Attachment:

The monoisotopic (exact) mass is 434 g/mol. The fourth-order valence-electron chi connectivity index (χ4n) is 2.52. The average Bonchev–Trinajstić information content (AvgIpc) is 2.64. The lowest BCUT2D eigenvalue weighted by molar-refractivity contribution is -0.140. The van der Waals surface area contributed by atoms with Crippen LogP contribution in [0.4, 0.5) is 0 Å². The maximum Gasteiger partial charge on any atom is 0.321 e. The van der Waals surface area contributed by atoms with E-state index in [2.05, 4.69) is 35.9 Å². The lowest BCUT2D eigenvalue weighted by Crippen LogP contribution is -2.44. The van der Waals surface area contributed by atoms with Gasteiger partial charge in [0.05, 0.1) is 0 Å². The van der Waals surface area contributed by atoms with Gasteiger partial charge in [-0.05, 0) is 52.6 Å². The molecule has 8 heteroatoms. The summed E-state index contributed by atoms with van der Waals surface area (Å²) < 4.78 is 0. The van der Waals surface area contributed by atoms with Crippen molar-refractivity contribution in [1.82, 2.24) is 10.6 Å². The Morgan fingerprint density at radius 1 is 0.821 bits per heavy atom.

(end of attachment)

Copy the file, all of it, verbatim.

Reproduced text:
The monoisotopic (exact) mass is 434 g/mol. The fourth-order valence-electron chi connectivity index (χ4n) is 2.52. The average Bonchev–Trinajstić information content (AvgIpc) is 2.64. The lowest BCUT2D eigenvalue weighted by molar-refractivity contribution is -0.140. The van der Waals surface area contributed by atoms with Crippen LogP contribution in [0.4, 0.5) is 0 Å². The maximum Gasteiger partial charge on any atom is 0.321 e. The van der Waals surface area contributed by atoms with E-state index in [2.05, 4.69) is 35.9 Å². The lowest BCUT2D eigenvalue weighted by Crippen LogP contribution is -2.44. The van der Waals surface area contributed by atoms with Gasteiger partial charge in [0.05, 0.1) is 0 Å². The van der Waals surface area contributed by atoms with Gasteiger partial charge in [-0.05, 0) is 52.6 Å². The molecule has 8 heteroatoms. The summed E-state index contributed by atoms with van der Waals surface area (Å²) < 4.78 is 0. The van der Waals surface area contributed by atoms with Crippen molar-refractivity contribution in [1.82, 2.24) is 10.6 Å². The Morgan fingerprint density at radius 1 is 0.821 bits per heavy atom.